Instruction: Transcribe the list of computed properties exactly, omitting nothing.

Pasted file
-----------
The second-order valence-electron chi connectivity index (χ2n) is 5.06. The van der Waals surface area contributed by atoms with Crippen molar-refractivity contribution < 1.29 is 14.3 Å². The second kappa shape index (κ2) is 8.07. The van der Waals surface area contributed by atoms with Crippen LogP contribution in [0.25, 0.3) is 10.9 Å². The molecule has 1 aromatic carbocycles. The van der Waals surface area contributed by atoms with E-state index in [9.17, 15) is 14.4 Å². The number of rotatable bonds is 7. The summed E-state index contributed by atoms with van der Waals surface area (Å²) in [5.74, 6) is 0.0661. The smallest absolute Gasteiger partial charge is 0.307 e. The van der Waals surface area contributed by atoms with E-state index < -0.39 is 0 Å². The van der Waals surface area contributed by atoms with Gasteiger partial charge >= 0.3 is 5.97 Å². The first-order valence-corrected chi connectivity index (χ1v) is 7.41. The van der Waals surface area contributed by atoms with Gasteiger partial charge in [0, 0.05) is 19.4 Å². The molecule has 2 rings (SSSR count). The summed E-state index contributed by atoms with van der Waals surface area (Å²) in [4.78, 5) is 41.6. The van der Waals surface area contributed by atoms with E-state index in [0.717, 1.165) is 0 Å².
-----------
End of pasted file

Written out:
The second-order valence-electron chi connectivity index (χ2n) is 5.06. The van der Waals surface area contributed by atoms with Crippen molar-refractivity contribution < 1.29 is 14.3 Å². The second kappa shape index (κ2) is 8.07. The van der Waals surface area contributed by atoms with Crippen LogP contribution in [0.25, 0.3) is 10.9 Å². The molecule has 1 aromatic carbocycles. The van der Waals surface area contributed by atoms with E-state index in [9.17, 15) is 14.4 Å². The number of rotatable bonds is 7. The summed E-state index contributed by atoms with van der Waals surface area (Å²) in [5.74, 6) is 0.0661. The smallest absolute Gasteiger partial charge is 0.307 e. The van der Waals surface area contributed by atoms with E-state index < -0.39 is 0 Å². The van der Waals surface area contributed by atoms with Gasteiger partial charge >= 0.3 is 5.97 Å². The first-order valence-corrected chi connectivity index (χ1v) is 7.41. The van der Waals surface area contributed by atoms with Gasteiger partial charge in [0, 0.05) is 19.4 Å². The molecule has 2 rings (SSSR count). The summed E-state index contributed by atoms with van der Waals surface area (Å²) in [4.78, 5) is 41.6. The van der Waals surface area contributed by atoms with E-state index in [0.717, 1.165) is 0 Å².